October 18, 2017

Osborne says Tories need to ‘confront’ Theresa May’s leadership


George Osborne has urged the Conservative Party to “confront” the issue of Theresa May’s leadership, as he revealed he discussed the Prime Minister’s position with Cabinet ministers.

The former chancellor says there are “very serious challenges” facing the Government and Mrs May after the Tories lost their Commons majority at June’s General Election.

Mr Osborne, who became editor of London’s Evening Standard newspaper after being sacked from the Treasury by Mrs May last year, also refused to rule out a return to politics.

“I don’t think you do a service to the party that I’m a member of, that I gave 25 years of my life to working for and promoting, by pretending there aren’t some very serious challenges that the Government faces and the leadership faces,” he said.

Speaking to journalist Andrew Neil at an event hosted by The Spectator magazine, Mr Osborne added: “Closing your eyes and hoping they’ll go away, or exalting people to unity doesn’t work in politics.

“You’ve got to have a clear plan, attempt to lead people in pursuit of that plan and that is what the Conservative Government needs to do.


The Prime Minister said she was providing calm leadership with the 'full support of my Cabinet'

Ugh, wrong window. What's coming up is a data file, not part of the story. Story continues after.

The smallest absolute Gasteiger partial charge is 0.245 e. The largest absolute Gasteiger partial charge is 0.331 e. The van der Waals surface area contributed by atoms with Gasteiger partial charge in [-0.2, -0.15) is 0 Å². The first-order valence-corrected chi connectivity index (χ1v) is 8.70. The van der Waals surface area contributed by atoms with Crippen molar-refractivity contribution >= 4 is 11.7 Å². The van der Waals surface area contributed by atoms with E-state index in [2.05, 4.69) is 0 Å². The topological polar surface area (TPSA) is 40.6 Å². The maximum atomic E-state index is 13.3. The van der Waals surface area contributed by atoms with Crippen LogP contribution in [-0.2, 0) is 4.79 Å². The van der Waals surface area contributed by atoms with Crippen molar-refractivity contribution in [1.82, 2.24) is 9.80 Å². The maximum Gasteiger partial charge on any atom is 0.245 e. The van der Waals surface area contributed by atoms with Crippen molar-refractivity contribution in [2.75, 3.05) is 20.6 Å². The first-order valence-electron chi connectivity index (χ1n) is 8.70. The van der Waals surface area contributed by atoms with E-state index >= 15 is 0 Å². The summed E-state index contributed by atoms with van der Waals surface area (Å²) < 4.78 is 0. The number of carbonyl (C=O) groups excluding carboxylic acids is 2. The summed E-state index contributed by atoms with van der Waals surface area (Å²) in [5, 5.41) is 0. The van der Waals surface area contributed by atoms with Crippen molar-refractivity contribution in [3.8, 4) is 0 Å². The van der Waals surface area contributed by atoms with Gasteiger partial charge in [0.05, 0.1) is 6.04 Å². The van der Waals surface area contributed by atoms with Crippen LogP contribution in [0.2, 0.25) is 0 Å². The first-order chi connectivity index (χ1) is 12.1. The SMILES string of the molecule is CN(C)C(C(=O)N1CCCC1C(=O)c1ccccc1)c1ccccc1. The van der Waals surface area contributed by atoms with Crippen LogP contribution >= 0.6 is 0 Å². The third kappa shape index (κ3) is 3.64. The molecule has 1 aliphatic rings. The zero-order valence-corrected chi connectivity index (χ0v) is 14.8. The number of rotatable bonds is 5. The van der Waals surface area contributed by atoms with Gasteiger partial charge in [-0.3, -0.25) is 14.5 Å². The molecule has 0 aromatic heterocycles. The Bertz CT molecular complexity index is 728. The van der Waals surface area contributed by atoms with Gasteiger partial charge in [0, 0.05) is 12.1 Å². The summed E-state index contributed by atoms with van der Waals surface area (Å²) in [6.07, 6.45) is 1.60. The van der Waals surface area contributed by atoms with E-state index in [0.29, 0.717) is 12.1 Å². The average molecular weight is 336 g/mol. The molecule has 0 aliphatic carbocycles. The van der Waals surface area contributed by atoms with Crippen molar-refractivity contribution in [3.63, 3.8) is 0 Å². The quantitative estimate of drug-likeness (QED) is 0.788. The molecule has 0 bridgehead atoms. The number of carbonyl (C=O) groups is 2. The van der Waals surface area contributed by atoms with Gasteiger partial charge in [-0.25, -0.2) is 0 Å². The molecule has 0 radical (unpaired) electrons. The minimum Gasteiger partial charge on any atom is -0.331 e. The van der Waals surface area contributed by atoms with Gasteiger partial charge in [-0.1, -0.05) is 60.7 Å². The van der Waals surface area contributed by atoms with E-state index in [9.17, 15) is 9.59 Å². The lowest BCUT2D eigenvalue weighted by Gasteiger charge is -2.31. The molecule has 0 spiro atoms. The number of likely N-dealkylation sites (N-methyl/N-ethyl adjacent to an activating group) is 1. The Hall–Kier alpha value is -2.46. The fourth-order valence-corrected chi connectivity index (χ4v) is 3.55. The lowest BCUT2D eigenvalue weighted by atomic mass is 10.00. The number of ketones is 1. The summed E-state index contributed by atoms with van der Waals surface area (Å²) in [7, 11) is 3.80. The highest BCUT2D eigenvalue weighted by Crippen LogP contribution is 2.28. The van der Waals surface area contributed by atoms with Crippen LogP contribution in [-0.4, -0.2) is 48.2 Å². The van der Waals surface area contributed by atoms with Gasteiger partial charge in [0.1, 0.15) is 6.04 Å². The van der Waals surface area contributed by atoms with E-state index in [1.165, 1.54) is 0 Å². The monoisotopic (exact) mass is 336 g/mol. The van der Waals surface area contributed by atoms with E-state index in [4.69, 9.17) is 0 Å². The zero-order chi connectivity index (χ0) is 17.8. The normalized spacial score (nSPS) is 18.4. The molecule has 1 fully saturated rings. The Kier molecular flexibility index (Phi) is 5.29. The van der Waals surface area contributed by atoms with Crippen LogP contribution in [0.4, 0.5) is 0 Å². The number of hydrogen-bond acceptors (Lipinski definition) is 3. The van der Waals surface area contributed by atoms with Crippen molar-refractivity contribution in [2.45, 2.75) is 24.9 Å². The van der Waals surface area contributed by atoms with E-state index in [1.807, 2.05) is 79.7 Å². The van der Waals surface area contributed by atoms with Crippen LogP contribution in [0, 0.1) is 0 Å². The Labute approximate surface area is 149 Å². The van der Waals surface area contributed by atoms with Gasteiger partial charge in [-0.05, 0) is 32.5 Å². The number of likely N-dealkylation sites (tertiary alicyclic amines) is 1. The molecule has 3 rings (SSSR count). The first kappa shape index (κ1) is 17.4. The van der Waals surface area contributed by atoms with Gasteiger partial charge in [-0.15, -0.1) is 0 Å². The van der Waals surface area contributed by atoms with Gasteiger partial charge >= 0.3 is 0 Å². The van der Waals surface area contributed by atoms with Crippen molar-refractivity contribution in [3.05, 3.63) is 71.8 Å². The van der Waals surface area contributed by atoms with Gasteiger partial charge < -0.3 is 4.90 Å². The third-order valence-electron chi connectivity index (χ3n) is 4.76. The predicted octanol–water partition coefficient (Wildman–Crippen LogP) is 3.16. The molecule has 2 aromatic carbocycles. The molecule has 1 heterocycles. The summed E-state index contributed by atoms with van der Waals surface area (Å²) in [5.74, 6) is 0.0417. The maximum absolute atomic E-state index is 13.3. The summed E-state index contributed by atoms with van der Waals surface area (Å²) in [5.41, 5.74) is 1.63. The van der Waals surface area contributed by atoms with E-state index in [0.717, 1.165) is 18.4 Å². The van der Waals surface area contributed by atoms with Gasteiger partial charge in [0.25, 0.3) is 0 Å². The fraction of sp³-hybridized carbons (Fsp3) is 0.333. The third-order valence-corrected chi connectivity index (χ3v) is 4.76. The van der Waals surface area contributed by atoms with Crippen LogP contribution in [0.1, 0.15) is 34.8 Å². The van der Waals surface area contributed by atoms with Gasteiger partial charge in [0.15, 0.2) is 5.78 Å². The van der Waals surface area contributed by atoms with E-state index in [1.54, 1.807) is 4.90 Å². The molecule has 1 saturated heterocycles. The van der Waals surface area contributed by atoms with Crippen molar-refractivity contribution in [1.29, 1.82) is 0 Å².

Video:
May insists she has ‘full support of Cabinet’

“It’s no good the Conservatives saying, ‘Oh I wish we could all stop talking about it’, you can’t talk to a member of the Cabinet without talking about it.

“So, we’ve got to confront it, I want my party to do well, to win the next election.

“I don’t want Jeremy Corbyn to be Prime Minister.”

Mr Osborne famously described Mrs May as a “dead woman walking” after the election.

On Thursday, he insisted he didn’t want to get into a “public slanging match” but added: “People are well aware of the things I think the Government needs to do.”

Having stood down from Parliament at the General Election, Mr Osborne said he is now concentrating on his newspaper job, as well as his other roles advising asset management firm BlackRock and a professorship at California’s Stanford University.

But, leaving the path open for a return to politics, he added: “I have a question in my own mind, which is ‘do I really want to go back?’

“I was there, I did it, I’m proud of what I did.

“I worry that would be a mistake (to return) – I don’t say never, because I think that’s foolish. I don’t rule it out.”



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